Del took a swallow of coffee. "Void th' contract, make it her fault. Give himself reason to punish her openly, 'stead o’ this torture."

"You've got it all figured out, don't you?" McCoy said.

"You see ‘nother answer that make sense?" Del demanded.

"Nothing that Vulcan does makes sense to me," McCoy replied. "Why should this?"

"Len, what I do?" The words were anguished.

"Wait," McCoy replied. "It's only another year and a half till she's free."

"An' she die a li'l more ev’ry day."

"You can help her best by lettin’ her decide, son."

Del sighed. "You right. But she hurt, Len, she hurt."

"I know, son. I know."


"Let thy kingdom come!"


DelMonde went to the Engineering Station, got a status report from Geoff Redford, dismissed him, and sat down in his place. His eyes and fingers moved across the board automatically, checking, adjusting, all the while he was acutely aware of the man who sat so rigidly in the con. If there was any noise or movement on the Bridge he didn't hear or see it. He and Spock were quite alone but for a third presence, invisible, between them, being torn apart by them.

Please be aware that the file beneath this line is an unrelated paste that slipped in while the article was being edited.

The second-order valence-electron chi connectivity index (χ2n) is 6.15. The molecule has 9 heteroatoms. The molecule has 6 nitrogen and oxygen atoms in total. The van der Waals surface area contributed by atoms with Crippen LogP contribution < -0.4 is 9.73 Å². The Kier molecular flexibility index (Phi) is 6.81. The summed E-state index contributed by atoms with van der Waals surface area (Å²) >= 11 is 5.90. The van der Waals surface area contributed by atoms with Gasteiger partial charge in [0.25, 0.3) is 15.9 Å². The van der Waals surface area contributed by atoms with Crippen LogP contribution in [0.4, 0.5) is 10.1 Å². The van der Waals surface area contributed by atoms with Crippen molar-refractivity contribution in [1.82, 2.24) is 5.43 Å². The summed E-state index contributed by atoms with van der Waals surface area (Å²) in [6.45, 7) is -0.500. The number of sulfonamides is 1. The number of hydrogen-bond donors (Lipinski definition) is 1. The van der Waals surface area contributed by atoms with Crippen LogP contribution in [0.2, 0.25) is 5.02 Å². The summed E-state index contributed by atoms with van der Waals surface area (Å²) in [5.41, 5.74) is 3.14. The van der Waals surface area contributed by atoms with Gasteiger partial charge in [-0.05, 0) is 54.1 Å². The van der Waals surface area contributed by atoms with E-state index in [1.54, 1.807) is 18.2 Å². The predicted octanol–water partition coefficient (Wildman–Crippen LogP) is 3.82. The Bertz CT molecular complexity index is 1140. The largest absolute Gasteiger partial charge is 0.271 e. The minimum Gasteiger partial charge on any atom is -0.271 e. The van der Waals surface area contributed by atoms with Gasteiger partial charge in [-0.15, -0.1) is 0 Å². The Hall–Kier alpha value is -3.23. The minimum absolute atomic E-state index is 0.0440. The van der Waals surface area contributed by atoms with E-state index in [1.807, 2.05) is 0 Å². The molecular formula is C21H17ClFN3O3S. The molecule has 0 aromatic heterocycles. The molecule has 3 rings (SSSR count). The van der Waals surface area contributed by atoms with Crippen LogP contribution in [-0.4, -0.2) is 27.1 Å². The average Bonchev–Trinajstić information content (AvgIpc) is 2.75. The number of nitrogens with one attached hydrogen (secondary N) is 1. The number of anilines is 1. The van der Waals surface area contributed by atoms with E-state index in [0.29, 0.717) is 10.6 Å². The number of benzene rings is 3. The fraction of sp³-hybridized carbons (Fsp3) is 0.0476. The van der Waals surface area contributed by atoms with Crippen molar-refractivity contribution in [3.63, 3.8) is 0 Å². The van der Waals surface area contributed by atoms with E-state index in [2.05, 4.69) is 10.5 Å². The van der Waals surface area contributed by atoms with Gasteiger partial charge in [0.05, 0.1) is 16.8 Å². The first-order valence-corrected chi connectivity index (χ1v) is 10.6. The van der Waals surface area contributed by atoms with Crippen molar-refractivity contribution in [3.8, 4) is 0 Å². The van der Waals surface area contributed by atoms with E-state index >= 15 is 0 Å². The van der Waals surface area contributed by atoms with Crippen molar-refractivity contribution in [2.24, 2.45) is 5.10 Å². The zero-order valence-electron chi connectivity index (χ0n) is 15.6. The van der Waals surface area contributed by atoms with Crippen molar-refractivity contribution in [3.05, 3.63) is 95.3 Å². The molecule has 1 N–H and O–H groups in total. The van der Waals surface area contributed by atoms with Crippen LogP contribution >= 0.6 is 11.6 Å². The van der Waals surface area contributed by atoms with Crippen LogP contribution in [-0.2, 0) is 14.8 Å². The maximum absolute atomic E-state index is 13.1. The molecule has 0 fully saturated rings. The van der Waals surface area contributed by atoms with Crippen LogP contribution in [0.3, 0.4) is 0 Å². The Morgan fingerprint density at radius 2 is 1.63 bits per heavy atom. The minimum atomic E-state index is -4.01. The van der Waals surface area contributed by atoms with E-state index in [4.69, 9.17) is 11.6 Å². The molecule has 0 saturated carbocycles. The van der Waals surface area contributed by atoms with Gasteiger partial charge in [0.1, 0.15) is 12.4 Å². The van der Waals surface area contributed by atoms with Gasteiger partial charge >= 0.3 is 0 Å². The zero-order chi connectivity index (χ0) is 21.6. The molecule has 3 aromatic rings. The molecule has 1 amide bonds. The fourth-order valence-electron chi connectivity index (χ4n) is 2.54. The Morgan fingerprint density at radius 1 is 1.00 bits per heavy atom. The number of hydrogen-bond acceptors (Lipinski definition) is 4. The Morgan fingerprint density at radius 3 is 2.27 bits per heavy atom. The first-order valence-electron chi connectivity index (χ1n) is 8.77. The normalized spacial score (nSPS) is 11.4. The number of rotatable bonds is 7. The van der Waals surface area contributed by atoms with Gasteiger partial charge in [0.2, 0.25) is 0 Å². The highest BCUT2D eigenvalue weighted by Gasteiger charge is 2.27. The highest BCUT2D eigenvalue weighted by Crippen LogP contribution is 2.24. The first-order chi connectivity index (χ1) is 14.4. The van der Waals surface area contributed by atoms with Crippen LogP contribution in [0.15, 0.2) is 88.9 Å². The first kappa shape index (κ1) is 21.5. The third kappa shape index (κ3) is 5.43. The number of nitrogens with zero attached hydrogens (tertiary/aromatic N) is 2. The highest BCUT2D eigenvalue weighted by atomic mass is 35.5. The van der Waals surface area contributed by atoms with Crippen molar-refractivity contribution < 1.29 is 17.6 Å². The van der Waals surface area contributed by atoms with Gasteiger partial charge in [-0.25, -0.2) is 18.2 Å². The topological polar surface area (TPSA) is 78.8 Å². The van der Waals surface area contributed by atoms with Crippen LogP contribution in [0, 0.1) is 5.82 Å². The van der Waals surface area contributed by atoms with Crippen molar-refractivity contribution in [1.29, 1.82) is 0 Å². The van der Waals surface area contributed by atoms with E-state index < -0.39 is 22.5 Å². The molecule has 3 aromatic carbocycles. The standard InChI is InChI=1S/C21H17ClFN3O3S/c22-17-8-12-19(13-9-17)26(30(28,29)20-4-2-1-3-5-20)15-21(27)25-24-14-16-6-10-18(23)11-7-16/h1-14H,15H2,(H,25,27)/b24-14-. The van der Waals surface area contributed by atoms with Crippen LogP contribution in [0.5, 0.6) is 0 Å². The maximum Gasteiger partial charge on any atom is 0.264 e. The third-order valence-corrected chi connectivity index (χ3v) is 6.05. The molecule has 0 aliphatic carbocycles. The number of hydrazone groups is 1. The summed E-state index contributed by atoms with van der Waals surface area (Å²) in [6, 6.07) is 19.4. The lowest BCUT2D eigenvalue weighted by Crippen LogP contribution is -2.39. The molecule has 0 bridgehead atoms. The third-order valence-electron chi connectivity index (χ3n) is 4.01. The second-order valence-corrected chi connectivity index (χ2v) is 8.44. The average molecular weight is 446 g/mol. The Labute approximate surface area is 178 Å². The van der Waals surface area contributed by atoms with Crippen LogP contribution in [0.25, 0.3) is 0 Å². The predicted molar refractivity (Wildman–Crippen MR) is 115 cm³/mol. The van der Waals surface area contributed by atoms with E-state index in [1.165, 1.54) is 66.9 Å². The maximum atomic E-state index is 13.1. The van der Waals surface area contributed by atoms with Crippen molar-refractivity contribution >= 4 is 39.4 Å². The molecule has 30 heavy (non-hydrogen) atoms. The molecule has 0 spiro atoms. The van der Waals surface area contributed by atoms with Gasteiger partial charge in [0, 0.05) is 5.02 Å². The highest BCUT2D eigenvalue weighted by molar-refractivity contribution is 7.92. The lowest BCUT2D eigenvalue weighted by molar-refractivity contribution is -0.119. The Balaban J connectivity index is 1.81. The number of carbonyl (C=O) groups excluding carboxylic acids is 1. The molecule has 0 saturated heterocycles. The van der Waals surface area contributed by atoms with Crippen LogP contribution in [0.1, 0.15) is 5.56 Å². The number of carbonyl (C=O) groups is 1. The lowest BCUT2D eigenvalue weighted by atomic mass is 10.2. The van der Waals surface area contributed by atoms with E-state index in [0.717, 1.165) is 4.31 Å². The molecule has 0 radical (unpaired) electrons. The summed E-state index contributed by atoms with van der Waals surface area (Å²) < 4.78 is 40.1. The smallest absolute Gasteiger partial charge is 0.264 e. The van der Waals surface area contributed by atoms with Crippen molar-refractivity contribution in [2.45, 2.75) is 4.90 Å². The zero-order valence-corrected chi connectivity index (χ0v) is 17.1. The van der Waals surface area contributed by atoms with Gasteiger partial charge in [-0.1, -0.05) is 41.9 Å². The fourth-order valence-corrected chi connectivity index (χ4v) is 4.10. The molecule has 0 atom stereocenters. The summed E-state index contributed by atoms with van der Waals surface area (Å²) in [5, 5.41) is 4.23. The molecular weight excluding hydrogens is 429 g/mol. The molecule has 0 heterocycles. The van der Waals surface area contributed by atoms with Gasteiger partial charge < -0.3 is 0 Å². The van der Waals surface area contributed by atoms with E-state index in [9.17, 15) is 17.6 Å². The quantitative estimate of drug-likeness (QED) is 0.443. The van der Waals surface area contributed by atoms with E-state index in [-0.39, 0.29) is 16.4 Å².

"The madman and I got drunker
Till "both thought the other thank you
And we laughed all the way to the stars..."


"We try t’ stay away from each other, Len, but we can't." Del tossed another shot of whiskey down his throat. "It not good, it not right but — fuck it, it there!"

"I don't judge you, son," McCoy replied. “I don't condemn you, either."

"Mais, you th' only one." Del's voice was bitter and McCoy refilled his glass, then topped off his own.

"You're talking about Mrs. Majiir."

"Shee-it!" Del exclaimed as he downed the liquid. "That damn hypocritic iceberg? Why th' fuck I care what she say?"

"Cause Ruthie does."

"Beat th' hell out o’ me why," Del replied. He refilled his own glass.

"Valjiir," McCoy said simply.

"Th' -jiir half can go t’ her hell tomorrow far as — " Del stopped, drank, then sighed. "Hell, Len I jus’ don't care."

"That's about the tenth time you've mentioned it," McCoy pointed out.

"Have another drink," Del muttered. "You still make sense."

"I always make sense, son."

"Even drunk?"

"Even drunk."

Del grinned, pouring another drink. "Prove it."

"With pleasure."